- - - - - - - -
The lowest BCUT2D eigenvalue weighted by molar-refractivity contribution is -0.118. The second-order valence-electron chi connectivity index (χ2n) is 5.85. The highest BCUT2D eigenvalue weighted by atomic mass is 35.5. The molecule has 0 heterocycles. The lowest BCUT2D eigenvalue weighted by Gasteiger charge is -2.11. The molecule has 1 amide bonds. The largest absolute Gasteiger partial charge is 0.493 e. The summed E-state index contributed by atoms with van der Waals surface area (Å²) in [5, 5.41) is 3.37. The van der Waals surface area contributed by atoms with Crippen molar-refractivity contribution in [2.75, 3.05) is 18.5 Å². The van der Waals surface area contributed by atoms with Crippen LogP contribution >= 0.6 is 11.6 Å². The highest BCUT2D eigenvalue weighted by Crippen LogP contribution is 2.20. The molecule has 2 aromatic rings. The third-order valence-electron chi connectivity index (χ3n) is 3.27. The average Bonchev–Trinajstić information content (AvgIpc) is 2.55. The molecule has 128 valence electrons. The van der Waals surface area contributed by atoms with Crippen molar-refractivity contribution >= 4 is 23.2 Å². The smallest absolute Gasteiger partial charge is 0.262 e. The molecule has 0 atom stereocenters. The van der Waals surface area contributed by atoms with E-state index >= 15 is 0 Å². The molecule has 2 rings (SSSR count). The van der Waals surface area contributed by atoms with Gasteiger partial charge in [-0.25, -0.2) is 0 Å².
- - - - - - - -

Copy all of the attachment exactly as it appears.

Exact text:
The lowest BCUT2D eigenvalue weighted by molar-refractivity contribution is -0.118. The second-order valence-electron chi connectivity index (χ2n) is 5.85. The highest BCUT2D eigenvalue weighted by atomic mass is 35.5. The molecule has 0 heterocycles. The lowest BCUT2D eigenvalue weighted by Gasteiger charge is -2.11. The molecule has 1 amide bonds. The largest absolute Gasteiger partial charge is 0.493 e. The summed E-state index contributed by atoms with van der Waals surface area (Å²) in [5, 5.41) is 3.37. The van der Waals surface area contributed by atoms with Crippen molar-refractivity contribution in [2.75, 3.05) is 18.5 Å². The van der Waals surface area contributed by atoms with Crippen LogP contribution >= 0.6 is 11.6 Å². The highest BCUT2D eigenvalue weighted by Crippen LogP contribution is 2.20. The molecule has 2 aromatic rings. The third-order valence-electron chi connectivity index (χ3n) is 3.27. The average Bonchev–Trinajstić information content (AvgIpc) is 2.55. The molecule has 128 valence electrons. The van der Waals surface area contributed by atoms with Crippen molar-refractivity contribution >= 4 is 23.2 Å². The smallest absolute Gasteiger partial charge is 0.262 e. The molecule has 0 atom stereocenters. The van der Waals surface area contributed by atoms with E-state index >= 15 is 0 Å². The molecule has 2 rings (SSSR count). The van der Waals surface area contributed by atoms with Gasteiger partial charge in [-0.25, -0.2) is 0 Å².